• http://twitter.com/AndyLangtonUK Andy Langton

    I don’t really buy it, personally. This seems to totally ignore informational searches that don’t trigger ads, and also includes this murky idea of “intent”. Search pretty much any generic product on Google these days and you see local listings – because of “intent”, right? I suspect judging intent is a little trickier than pattern-matching location keywords, and is trickier even than Google’s model which goes some distance beyond the method implied by this article.

  • Online Yeti

    Wow crazy to see how much Google dominates mobile and how much it is actually being used. Who would have ever thought the PC search would be on the way out. Makes you think what is next?

  • atatata

    Google is not good in local queries often showing wrong businesses, remote locations and irrelevant result. if Bing and Yahoo! were smarter that would work harder on local search rather than competing with Google head-by-head. Quality of local will be decisive who will be the king of search for mobile

  • http://twitter.com/ElangovanM Elangovan

    Google is redefining its value proposition. No more search engine , it’s an knowledge engine.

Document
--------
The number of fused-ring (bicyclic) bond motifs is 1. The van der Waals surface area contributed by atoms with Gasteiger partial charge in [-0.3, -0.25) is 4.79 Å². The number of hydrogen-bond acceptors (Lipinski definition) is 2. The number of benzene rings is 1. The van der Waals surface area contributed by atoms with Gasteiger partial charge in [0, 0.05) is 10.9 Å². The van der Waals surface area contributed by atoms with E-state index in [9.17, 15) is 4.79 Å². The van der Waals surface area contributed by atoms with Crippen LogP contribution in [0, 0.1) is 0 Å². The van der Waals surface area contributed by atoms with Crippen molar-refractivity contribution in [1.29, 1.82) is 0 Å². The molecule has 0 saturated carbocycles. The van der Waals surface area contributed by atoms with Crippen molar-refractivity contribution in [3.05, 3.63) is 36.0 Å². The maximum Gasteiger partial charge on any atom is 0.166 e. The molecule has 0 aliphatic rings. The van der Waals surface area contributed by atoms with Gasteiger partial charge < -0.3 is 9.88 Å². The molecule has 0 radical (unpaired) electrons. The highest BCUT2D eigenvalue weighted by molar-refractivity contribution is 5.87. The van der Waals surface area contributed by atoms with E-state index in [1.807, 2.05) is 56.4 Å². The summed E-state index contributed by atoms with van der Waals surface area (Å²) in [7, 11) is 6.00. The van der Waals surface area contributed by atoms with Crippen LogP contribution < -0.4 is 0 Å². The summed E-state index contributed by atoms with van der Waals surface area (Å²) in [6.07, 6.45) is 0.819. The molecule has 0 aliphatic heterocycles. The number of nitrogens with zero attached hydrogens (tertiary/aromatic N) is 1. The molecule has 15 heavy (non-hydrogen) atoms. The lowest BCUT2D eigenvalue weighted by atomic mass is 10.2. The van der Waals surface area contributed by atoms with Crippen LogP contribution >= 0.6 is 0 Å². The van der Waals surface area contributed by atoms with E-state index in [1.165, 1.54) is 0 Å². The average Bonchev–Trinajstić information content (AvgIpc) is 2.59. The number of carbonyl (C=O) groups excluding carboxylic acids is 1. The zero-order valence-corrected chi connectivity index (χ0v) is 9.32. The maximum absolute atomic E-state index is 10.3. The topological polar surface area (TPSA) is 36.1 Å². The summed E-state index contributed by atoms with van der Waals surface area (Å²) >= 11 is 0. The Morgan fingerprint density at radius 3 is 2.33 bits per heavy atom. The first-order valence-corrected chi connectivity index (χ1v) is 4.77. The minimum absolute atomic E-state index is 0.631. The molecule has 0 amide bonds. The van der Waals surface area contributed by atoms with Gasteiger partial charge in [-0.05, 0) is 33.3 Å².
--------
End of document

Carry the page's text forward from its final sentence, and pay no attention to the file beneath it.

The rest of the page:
• karunverma

    Google is receiving more mobile search because Google.com is a default search engine for android devices. And android devices are in a big count now.

  • http://www.facebook.com/profile.php?id=6701810 Steven Moody

    The story here isn’t local: its whether search engines are used more for new searches or repeat searches. If I search for a cafe near me, I likely already know where i want to go and the search is a means to get the fastest route not to discover a new place. This leads to lower success from advertising because the eyeballs are less likely to click on a paid ad. The ZMOT in this case already passed.

  • Durant Imboden

    I’m not clear what “local” means in this context. If I live in Chicago and I’m searching for hotels and restaurants in Boston (where I’ll be spending my vacation), does Chitika count those queries as “local” since they’re limited to a place (“hotels in Boston,” “restaurants in Boston”)? If so, the study’s results strike me as being deceptive, or at least muddled, since Boston isn’t “local” to somebody who lives in Chicago.

  • http://twitter.com/scottensign Scott Ensign

    The study is now updated to say 24% of Google searches are local. Click through to the link for the update.